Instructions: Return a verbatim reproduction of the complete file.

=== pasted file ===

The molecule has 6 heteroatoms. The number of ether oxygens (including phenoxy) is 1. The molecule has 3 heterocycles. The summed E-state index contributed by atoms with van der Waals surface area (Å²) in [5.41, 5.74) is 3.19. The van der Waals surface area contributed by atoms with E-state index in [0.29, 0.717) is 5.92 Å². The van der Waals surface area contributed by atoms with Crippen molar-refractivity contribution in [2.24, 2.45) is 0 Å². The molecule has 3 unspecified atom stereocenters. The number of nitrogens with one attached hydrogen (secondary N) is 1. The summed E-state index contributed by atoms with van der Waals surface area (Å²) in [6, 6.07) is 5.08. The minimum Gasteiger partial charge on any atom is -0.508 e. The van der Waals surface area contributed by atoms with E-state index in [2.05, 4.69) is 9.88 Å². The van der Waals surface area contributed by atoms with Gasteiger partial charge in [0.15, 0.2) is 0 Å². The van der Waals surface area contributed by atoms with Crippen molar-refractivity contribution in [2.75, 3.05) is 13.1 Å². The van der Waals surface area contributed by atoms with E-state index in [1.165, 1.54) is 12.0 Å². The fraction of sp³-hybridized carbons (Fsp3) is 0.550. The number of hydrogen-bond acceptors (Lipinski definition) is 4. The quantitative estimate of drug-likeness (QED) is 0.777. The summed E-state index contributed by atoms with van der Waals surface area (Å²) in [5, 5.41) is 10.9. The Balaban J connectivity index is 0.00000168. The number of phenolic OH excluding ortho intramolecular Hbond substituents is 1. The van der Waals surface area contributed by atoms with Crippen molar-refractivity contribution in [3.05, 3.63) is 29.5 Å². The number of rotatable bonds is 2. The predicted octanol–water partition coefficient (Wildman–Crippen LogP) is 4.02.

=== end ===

The molecule has 6 heteroatoms. The number of ether oxygens (including phenoxy) is 1. The molecule has 3 heterocycles. The summed E-state index contributed by atoms with van der Waals surface area (Å²) in [5.41, 5.74) is 3.19. The van der Waals surface area contributed by atoms with E-state index in [0.29, 0.717) is 5.92 Å². The van der Waals surface area contributed by atoms with Crippen molar-refractivity contribution in [2.24, 2.45) is 0 Å². The molecule has 3 unspecified atom stereocenters. The number of nitrogens with one attached hydrogen (secondary N) is 1. The summed E-state index contributed by atoms with van der Waals surface area (Å²) in [6, 6.07) is 5.08. The minimum Gasteiger partial charge on any atom is -0.508 e. The van der Waals surface area contributed by atoms with E-state index in [2.05, 4.69) is 9.88 Å². The van der Waals surface area contributed by atoms with Gasteiger partial charge in [0.15, 0.2) is 0 Å². The van der Waals surface area contributed by atoms with Crippen molar-refractivity contribution in [2.75, 3.05) is 13.1 Å². The van der Waals surface area contributed by atoms with E-state index in [1.165, 1.54) is 12.0 Å². The fraction of sp³-hybridized carbons (Fsp3) is 0.550. The number of hydrogen-bond acceptors (Lipinski definition) is 4. The quantitative estimate of drug-likeness (QED) is 0.777. The summed E-state index contributed by atoms with van der Waals surface area (Å²) in [5, 5.41) is 10.9. The Balaban J connectivity index is 0.00000168. The number of phenolic OH excluding ortho intramolecular Hbond substituents is 1. The van der Waals surface area contributed by atoms with Crippen molar-refractivity contribution in [3.05, 3.63) is 29.5 Å². The number of rotatable bonds is 2. The predicted octanol–water partition coefficient (Wildman–Crippen LogP) is 4.02.